Calls have been mounting during a National Assembly debate in the Good Hope Chamber in Parliament, to intensify the fight against illegal mining in South Africa.
Some Parliamentarians also linked illegal mining to illegal immigration caused by porous borders. It has been revealed that the majority of those arrested for illegal mining activities are undocumented foreign Nationals.
The debate was proposed by ANC MP Mikateko Mahlaule with the theme: “Persistent illegal mining activities and concomitant crimes.”
When he opened the debate, Mahlaule made a call that all the role players should be arrested for their involvement in illegal mining.
Mahlaule says, “The more illegal mining succeeds, the more the long-term sustainability of the industry and its secondary industries become less economically viable. Hence it is important for the law enforcement agencies to arrest and prosecute role players in illegal mining, including police officers, mining security personnel and regulatory officials that shake down illegal miners for bribes and confiscate their mineral holdings and subsequently sell them directly to transnational criminal syndicates.”
Voices of different political parties in the National Assembly
The National Assembly heard how illegal mining is costing South African gold mining companies tens of billions of rands every year as the DA’s James Lorimer elaborated.
Lorimer adds that, “Illegal mining costs gold mining companies alone up to R20-billion a year, not to mention the losses in the diamond, chrome, and coal sector and to that of theft of copper and other metals and the destruction of infrastructure and viable mining becomes more and more difficult. Mine crime is a big business. The amount of money involved means criminals can get big payoffs, sustain officials, mine employees, magistrates, prosecutors, and policemen to make it happen. It’s a magnet for gangs which the police say are better armed than they are.”
ACDP says the gang rape of eight women at the Krugersdorp mine dump in July has brought the dark side of illegal mining in South Africa to the fore. ACDP MP Wayne Thring also reflected on the findings by the Institute of Security Studies which estimated that 30 000 illegal miners produce gold worth R40-billion every year.
“That’s beside the other precious minerals. These raw products are usually sold to the UAE and Switzerland, This therefore makes illegal mining a big profit-making business. The rape of eight women at a mine dump in West Village, Krugersdorp this July and the subsequent arrest of some 65 illegal miners or Zama Zamas on charges of rape, possession of explosive and unlicensed firearms as well as contravening the immigration act brought to the fore the stark reality and the hideous dark side of illegal mining in South Africa, said Thring.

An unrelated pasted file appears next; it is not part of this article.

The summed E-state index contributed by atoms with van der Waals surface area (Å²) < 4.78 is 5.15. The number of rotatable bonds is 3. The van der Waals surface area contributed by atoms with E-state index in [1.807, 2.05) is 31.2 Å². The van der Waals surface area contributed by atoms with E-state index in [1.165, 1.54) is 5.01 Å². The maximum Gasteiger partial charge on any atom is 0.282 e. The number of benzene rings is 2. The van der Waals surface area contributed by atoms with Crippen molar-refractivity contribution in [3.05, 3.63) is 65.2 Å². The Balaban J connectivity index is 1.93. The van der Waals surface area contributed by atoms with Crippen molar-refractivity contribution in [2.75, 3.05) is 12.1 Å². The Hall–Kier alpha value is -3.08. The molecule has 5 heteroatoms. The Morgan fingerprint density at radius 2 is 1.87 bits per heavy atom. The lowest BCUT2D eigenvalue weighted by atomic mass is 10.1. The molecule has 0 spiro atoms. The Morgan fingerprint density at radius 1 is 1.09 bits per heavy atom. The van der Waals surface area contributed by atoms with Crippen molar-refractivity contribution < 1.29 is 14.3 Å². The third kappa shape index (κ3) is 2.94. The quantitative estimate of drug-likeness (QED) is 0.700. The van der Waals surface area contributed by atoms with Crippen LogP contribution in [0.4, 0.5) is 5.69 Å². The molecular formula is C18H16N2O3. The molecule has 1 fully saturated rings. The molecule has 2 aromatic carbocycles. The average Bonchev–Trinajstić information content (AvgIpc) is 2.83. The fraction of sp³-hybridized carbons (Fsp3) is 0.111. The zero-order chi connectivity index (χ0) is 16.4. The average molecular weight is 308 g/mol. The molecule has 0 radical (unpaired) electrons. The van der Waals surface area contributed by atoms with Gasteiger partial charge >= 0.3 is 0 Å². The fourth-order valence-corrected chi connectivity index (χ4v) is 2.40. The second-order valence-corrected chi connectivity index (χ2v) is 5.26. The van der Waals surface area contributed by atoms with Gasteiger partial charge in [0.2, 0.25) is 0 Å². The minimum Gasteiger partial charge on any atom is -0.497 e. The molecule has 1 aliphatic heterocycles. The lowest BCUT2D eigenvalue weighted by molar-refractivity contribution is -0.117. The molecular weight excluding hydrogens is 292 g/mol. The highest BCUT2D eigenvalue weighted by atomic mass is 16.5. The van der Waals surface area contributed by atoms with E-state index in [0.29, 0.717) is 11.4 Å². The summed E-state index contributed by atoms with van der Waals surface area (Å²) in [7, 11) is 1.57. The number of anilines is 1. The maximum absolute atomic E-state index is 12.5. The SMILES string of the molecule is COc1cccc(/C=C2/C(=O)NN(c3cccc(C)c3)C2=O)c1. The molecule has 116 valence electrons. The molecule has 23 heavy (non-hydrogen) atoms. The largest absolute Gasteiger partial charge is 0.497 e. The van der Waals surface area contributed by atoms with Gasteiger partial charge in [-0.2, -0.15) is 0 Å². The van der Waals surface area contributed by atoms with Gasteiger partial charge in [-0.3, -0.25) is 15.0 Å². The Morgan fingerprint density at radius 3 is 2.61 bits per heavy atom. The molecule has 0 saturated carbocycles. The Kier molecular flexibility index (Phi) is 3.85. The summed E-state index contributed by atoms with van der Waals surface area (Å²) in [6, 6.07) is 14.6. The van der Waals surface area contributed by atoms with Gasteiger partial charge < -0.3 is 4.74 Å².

ATM Leader Vuyo Zungula says illegal mining is made possible by porous borders.
Zungula says, “The reality is that the majority of illegal miners are not South African. The guns seized are not registered in South Africa, and the explosives used in illegal mining are smuggled from neighbouring countries. Therefore, illegal mining and other crimes are enabled by porous borders and the poor management of immigration in South Africa. Illegal mining, gun, drug and human trafficking, cash-in transit heists are to a large extent as a result of illegal immigration and the failures of government to manage immigration. The government must be a caring government and listen to the cries of the people and deal with the immigration crisis. The government must have empathy for the people of South Africa and not ignore their suffering and be overly concerned about the suffering of other countries. The government must declare illegal immigration a crisis and take the necessary steps to correct the problem.”
The PAC Leader Mzwanele Nyontsho says mine dumps have now become dangerous sites for communities. He has called on government to intervene.